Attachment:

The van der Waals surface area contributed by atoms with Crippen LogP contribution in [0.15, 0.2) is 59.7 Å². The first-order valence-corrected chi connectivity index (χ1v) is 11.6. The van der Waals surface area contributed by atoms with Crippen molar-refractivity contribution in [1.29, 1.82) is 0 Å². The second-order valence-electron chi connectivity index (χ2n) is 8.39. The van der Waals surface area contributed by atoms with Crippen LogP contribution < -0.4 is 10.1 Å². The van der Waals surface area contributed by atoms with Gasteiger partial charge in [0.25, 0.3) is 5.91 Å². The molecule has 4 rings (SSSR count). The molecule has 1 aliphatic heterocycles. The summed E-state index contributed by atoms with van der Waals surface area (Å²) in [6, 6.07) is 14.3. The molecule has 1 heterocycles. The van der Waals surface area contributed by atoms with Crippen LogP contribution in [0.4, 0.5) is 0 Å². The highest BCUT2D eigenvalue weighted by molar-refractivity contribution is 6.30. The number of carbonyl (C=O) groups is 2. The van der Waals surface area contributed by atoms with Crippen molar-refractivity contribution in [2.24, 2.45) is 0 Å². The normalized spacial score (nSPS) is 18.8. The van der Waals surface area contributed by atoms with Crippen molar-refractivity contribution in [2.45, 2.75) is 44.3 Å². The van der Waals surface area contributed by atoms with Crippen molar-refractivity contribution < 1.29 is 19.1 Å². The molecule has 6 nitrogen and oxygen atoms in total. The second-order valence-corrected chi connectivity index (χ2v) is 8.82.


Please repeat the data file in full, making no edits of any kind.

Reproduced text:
The van der Waals surface area contributed by atoms with Crippen LogP contribution in [0.15, 0.2) is 59.7 Å². The first-order valence-corrected chi connectivity index (χ1v) is 11.6. The van der Waals surface area contributed by atoms with Crippen molar-refractivity contribution in [1.29, 1.82) is 0 Å². The second-order valence-electron chi connectivity index (χ2n) is 8.39. The van der Waals surface area contributed by atoms with Crippen LogP contribution < -0.4 is 10.1 Å². The van der Waals surface area contributed by atoms with Gasteiger partial charge in [0.25, 0.3) is 5.91 Å². The molecule has 4 rings (SSSR count). The molecule has 1 aliphatic heterocycles. The summed E-state index contributed by atoms with van der Waals surface area (Å²) in [6, 6.07) is 14.3. The molecule has 1 heterocycles. The van der Waals surface area contributed by atoms with Crippen LogP contribution in [0.4, 0.5) is 0 Å². The highest BCUT2D eigenvalue weighted by molar-refractivity contribution is 6.30. The number of carbonyl (C=O) groups is 2. The van der Waals surface area contributed by atoms with Crippen molar-refractivity contribution in [2.24, 2.45) is 0 Å². The normalized spacial score (nSPS) is 18.8. The van der Waals surface area contributed by atoms with Crippen molar-refractivity contribution in [2.45, 2.75) is 44.3 Å². The van der Waals surface area contributed by atoms with Crippen molar-refractivity contribution < 1.29 is 19.1 Å². The molecule has 6 nitrogen and oxygen atoms in total. The second-order valence-corrected chi connectivity index (χ2v) is 8.82.